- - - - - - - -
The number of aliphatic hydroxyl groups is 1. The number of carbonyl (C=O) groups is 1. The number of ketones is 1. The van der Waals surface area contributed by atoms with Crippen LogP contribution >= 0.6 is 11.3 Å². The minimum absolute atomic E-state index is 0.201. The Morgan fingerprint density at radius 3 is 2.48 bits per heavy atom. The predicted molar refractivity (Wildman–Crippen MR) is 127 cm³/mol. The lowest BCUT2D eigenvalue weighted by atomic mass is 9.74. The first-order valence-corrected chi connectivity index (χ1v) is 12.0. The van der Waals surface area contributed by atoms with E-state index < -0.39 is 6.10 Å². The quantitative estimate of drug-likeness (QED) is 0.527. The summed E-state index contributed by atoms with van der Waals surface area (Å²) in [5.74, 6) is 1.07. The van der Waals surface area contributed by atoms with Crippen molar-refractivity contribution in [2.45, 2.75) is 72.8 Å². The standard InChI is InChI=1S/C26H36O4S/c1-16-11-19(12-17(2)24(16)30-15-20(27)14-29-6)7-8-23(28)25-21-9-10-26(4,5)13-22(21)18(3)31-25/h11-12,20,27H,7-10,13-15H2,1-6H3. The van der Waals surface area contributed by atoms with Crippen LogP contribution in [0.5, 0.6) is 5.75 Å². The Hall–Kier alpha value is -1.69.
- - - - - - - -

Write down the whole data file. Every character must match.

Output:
The number of aliphatic hydroxyl groups is 1. The number of carbonyl (C=O) groups is 1. The number of ketones is 1. The van der Waals surface area contributed by atoms with Crippen LogP contribution >= 0.6 is 11.3 Å². The minimum absolute atomic E-state index is 0.201. The Morgan fingerprint density at radius 3 is 2.48 bits per heavy atom. The predicted molar refractivity (Wildman–Crippen MR) is 127 cm³/mol. The lowest BCUT2D eigenvalue weighted by atomic mass is 9.74. The first-order valence-corrected chi connectivity index (χ1v) is 12.0. The van der Waals surface area contributed by atoms with E-state index < -0.39 is 6.10 Å². The quantitative estimate of drug-likeness (QED) is 0.527. The summed E-state index contributed by atoms with van der Waals surface area (Å²) in [5.74, 6) is 1.07. The van der Waals surface area contributed by atoms with Crippen molar-refractivity contribution in [2.45, 2.75) is 72.8 Å². The standard InChI is InChI=1S/C26H36O4S/c1-16-11-19(12-17(2)24(16)30-15-20(27)14-29-6)7-8-23(28)25-21-9-10-26(4,5)13-22(21)18(3)31-25/h11-12,20,27H,7-10,13-15H2,1-6H3. The van der Waals surface area contributed by atoms with Crippen LogP contribution in [0.5, 0.6) is 5.75 Å². The Hall–Kier alpha value is -1.69.